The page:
ASK A PRO: SOUND
PART 1: Do You Hate All DP’s?
There are two things that indie films routinely screw up: (1) production design (2) sound mixing.
These two elements can be the difference between rough-shod amateurism and making a movie “feel bigger than it is.” But they often get overlooked in favor of the camera department. That’s in part because film is a visual medium. But it’s also because cinematographers tend to be loud and obnoxious. And sound guys (and production designers) tend to be quiet and awesome.
In the interest of giving one of these gentle souls a much-needed platform, we recently had a virtual sit-down with veteran sound mixer Arran Murphy .
It was a fascinating exchange.
In fact, so fascinating that we’re going to break the interview up into three parts, which we’ll release over the course of the next few weeks.
Here’s Part 1:
What are the 3 things a director can do to best help a sound mixer?
A.) Be open to suggestions the sound guy may have that will help with getting better, clean audio. One example could be an actor getting into a car and delivering his lines after he slams the door shut instead of slamming the door shut as he speaks. Understand that the sound mixer is there to record the best possible audio for YOUR movie and do not want to be an inconvenience or disrupt the flow of things. There’s nothing more a sound mixer would like than to nail the audio in one take and move on, but in the real world of filmmaking it’s not always as cut and dry as that.
B.) Always wear your comteks.* Sometimes I’ve seen directors wearing the headset around their neck and not listening at all to the audio but instead are so transfixed with what they’re seeing on the monitor. No doubt they’re watching something great happen, but there’s nothing worse than a scene ending and hearing the director yell “Cut! That was the one! Circle that!” only to have the sound guy come up and say we need one more for audio because there was a plane flying overhead or talking in the background. Listening in on the take puts you on the same page as the sound mixer and you’ll have a better understanding of what they’re talking about should there be a problem with the audio.
C.) Sometimes sound guys are made to feel like they’re asking the world if they ask for another take. However, taking a couple of extra minutes to re-shoot a take to get those lines clean can mean not having to go through timely and expensive ADR sessions down the line. Also, allow for your sound guy to get wild lines and room-tone as needed. Again, you’ll be glad you have it later down the line in post-production.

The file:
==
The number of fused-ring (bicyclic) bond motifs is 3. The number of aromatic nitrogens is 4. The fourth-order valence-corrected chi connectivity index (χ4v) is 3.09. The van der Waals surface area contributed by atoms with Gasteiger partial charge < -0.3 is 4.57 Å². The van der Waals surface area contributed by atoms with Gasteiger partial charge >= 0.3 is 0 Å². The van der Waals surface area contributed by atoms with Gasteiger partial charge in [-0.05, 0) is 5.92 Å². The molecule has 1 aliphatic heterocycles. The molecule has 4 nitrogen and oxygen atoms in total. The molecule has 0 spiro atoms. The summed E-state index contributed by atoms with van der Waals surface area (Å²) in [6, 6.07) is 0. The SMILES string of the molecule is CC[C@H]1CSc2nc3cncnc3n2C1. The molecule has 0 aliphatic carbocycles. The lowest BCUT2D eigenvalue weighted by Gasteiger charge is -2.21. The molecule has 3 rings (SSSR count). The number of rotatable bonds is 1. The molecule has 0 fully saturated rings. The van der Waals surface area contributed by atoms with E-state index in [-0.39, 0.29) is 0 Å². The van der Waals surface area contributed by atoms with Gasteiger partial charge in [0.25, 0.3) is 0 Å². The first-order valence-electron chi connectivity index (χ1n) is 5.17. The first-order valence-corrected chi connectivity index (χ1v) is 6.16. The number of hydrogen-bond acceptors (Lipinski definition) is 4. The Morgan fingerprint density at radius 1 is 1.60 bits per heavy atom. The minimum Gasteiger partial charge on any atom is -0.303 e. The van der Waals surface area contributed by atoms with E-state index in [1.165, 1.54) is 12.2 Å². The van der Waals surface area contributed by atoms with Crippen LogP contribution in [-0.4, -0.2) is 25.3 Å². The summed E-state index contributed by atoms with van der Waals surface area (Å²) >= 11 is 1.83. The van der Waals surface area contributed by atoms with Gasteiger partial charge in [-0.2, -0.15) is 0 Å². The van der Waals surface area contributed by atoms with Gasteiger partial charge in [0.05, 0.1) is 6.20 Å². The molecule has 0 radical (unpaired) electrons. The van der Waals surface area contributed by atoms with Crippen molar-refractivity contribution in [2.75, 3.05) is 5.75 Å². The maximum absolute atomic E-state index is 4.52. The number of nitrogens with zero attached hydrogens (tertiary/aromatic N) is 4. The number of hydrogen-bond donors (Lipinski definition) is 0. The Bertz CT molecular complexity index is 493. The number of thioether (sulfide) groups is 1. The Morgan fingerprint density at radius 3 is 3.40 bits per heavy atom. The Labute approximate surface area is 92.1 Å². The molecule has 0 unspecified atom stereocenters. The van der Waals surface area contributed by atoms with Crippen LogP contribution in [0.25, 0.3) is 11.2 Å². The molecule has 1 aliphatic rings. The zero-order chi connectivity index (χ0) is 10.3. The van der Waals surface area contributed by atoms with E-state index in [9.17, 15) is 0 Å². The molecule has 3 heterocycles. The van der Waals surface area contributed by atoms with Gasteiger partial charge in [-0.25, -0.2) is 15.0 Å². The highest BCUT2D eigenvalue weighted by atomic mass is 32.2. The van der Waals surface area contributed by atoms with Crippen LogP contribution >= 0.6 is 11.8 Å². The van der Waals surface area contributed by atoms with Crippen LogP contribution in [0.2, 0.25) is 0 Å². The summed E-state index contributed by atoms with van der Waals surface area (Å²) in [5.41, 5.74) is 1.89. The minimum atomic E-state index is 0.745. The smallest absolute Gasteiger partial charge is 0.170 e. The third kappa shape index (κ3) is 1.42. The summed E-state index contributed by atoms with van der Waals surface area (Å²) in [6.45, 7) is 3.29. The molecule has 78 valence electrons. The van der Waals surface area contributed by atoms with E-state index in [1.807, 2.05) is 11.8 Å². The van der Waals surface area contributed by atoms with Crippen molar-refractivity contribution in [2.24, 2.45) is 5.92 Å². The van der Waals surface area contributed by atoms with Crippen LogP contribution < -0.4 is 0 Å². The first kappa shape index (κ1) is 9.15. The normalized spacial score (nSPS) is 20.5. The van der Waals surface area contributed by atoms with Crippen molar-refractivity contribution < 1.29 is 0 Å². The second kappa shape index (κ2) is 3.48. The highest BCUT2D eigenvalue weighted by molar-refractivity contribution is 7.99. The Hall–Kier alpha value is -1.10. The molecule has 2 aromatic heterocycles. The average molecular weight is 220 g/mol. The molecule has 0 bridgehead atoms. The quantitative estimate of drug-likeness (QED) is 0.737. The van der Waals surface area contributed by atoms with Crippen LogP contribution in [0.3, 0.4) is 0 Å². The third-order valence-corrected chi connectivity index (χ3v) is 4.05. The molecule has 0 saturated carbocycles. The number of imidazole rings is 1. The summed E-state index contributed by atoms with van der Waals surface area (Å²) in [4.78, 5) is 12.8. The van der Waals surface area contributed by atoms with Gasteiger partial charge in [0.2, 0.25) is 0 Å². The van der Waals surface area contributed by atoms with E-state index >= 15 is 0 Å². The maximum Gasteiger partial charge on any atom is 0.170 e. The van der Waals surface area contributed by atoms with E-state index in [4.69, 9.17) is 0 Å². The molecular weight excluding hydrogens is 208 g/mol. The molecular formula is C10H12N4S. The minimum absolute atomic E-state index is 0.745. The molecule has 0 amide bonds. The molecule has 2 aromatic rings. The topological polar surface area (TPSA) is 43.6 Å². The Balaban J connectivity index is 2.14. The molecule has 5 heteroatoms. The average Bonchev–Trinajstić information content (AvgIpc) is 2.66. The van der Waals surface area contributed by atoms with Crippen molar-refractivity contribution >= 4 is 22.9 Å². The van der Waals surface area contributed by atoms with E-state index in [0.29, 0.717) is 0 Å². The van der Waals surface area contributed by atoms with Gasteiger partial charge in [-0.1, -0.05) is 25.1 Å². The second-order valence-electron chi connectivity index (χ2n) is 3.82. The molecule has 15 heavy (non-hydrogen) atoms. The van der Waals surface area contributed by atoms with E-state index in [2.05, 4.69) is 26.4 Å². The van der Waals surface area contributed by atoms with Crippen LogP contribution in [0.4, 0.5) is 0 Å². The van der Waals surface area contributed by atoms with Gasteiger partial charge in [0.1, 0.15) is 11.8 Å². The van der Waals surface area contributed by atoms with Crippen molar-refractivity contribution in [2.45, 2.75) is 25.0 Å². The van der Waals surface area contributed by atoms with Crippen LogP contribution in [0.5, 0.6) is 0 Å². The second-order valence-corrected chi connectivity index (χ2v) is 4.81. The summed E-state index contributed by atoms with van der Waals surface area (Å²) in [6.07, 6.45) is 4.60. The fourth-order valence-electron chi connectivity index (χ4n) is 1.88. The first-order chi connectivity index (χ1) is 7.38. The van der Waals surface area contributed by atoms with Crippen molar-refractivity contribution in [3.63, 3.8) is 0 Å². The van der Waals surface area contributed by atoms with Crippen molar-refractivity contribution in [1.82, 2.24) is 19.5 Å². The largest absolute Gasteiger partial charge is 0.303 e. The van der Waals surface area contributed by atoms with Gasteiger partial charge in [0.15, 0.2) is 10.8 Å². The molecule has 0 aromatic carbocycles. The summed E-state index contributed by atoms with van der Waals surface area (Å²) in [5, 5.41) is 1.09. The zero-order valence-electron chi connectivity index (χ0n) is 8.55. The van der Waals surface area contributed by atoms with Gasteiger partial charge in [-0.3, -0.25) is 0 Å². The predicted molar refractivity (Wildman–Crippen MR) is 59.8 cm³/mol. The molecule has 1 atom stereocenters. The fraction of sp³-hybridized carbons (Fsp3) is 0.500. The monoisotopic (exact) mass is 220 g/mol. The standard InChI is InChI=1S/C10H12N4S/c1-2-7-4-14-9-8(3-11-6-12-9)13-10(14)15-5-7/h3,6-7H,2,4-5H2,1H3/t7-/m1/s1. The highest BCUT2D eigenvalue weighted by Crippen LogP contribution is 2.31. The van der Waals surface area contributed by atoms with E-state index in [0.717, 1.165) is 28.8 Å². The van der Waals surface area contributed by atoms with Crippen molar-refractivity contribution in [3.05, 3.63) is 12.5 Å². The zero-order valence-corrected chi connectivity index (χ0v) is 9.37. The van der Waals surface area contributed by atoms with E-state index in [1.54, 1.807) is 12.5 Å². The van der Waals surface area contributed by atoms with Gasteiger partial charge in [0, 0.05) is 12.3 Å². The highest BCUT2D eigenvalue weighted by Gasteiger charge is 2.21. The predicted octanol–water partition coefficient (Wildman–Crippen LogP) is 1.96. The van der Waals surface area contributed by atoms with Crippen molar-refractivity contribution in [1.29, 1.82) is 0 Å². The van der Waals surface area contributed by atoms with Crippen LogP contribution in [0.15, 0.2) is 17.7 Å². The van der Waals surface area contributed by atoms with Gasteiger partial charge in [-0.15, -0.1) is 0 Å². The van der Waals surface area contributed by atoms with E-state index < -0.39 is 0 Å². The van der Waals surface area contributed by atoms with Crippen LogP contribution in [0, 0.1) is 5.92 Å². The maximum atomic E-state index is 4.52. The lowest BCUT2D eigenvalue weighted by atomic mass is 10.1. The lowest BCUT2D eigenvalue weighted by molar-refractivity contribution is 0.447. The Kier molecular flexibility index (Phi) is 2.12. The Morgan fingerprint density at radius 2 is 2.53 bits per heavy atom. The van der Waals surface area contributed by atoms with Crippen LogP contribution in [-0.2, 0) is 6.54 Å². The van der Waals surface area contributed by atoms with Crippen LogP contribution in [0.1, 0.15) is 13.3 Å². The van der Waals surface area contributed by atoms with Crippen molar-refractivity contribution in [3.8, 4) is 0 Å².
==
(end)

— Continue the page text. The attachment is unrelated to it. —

Remember, sound is half your movie. Your sound mixer plays a very critical role on your crew!
What are the 3 things a DP can do to best help a Sound Mixer?
A.) Always give the boom operator a good, accurate frame line. We obviously don’t want the mic seen in the shot either, but we would like to get as close as possible to get the best audio which will complement that lovely shot!
B.) If possible, flag a light that is causing shadows for the boom op. Especially if you add a light last minute to a set up which causes a new shadow. Because now the boom op has to spend time finding a new position or the actor has to be wired and this is not a good thing to have to do minutes before we shoot.
C.) After seeing a blocking rehearsal and how the actors will move around, the sound guy will have an idea of how they will want to mic this shot. However, let them know what you intend to do your end. Let them know about any complicated moves you have. For example, do you start out wide and then zoom in at some point? If so, what point?
Do you hate all DP’s?
HAHA….oooohhh, that’s a good one! I wouldn’t say I hate all DP’s. It’s true that I have worked with some that just have impossible personalities. But at the same time, I’ve worked with some great DP’s who don’t take themselves too seriously. And why should anyone? We’re making movies, not saving lives. Lets do a good job, have fun with it and go home.
Do all DP’s hate Sound Mixers?
I wouldn’t say they hate sound mixers. Their job is all about focusing on the visual aspect of the filmmaking process so they don’t really give much thought to sound. Although some DP’s, whilst claiming to not know anything about sound, at the same time always seem to have an annoying habit of telling you how to do your job.
* Pretty sure this is British for “headphones”.
Check back next week for Part 2!
–by Will Slocombe for Film Independent
December 7th, 2011 • 1 Comment